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Fire destroys structures in rural Bigelow

The Bigelow Fire Department and other agencies responded to a barn fire Monday night in rural Bigelow. (Ryan McGaughey/Daily Globe)1 / 2
A corn crib and hoop barn burn Monday night in rural Bigelow. (Scott Corey/Submitted Photo)2 / 2

BIGELOW -- A brush fire that was thought to be extinguished sparked a building fire that destroyed an old corn crib and a hoop structure Monday night in Section 22 of Wilson Township, Osceola County.

The Bigelow Fire Department was paged to the Jeff Van Gelder farm, 5653 120th St., at 5:30 p.m. According to Bigelow Fire Chief Paul Hohensee, the corn crib was a total loss by the time they arrived, and the hoop barn was "over half burnt and starting to collapse."

"Basically we just protected the garage that wasn't very far away and the grain bins," Hohensee said. "They were close to the burning area, too."

The hoop barn was used to store machinery. Among the items lost in the blaze were a silage wagon, smaller grain wagons, tires and a 500-gallon diesel barrel that contained some fuel. The barrel had exploded prior to the arrival of firefighters, Hohensee said.

The man who had set the brush fire had gone into Sibley, Iowa, after he thought the fire was out, Hohensee said, adding that a daughter, who was home at the time, later noticed the buildings were burning.

Hohensee, who was out raking hay, could see the smoke from several miles away, but figured it was just a big brush pile. By the time the Bigelow Fire Department was called out, he estimated the fire had been burning for 40 minutes.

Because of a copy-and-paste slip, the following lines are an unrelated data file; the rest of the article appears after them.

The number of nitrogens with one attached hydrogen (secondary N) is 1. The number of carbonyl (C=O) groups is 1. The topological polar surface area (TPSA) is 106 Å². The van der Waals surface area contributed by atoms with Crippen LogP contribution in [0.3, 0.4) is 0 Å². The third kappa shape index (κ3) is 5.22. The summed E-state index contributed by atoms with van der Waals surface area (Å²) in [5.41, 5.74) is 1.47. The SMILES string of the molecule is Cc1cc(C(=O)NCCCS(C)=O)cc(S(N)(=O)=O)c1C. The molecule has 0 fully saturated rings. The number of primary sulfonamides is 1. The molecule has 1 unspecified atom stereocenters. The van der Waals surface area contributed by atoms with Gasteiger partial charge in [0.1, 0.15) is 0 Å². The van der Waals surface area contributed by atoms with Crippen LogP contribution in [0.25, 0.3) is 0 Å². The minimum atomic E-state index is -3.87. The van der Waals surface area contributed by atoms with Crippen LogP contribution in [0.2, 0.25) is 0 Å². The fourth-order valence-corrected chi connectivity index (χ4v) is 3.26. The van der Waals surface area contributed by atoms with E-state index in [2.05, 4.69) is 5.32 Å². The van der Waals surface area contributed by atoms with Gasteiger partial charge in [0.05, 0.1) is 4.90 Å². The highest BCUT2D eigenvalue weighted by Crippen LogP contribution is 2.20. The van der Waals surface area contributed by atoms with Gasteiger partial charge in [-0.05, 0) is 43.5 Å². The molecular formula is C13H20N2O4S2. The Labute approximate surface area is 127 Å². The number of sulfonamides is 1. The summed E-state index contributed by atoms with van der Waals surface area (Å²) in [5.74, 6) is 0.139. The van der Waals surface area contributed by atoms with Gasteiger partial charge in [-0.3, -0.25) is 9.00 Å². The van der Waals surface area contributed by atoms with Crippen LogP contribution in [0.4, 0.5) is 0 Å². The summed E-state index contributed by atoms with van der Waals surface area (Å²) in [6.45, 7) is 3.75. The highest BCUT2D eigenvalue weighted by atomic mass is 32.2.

The brush pile had been located about 30 feet away from the buildings, Hohensee said.

"All it takes is a hot ember to blow into the corn crib -- the crib was really old," he said, adding that it wouldn't take much to start a fire with the building's dry wood.

Bigelow firefighters remained on the scene until about 8 p.m. Monday, and mutual aid was called in from Sibley for tankers, as well as from Ocheyedan, Iowa, and Round Lake.

"I'd like to thank all of the departments that came and helped," Hohensee said. "All of the tanker trucks kept up pretty nice."

He also cautioned people to be careful when they burn brush piles.

"All it takes is one hot ash," he said.

Daily Globe Reporter Julie Buntjer may be reached at 376-7330.

Julie Buntjer

Julie Buntjer joined the Globe newsroom in December 2003, after working more than nine years for weekly newspapers. A native of Worthington, she has a bachelor's degree in agriculture journalism. Find more of her stories of farm life, family and various other tidbits at

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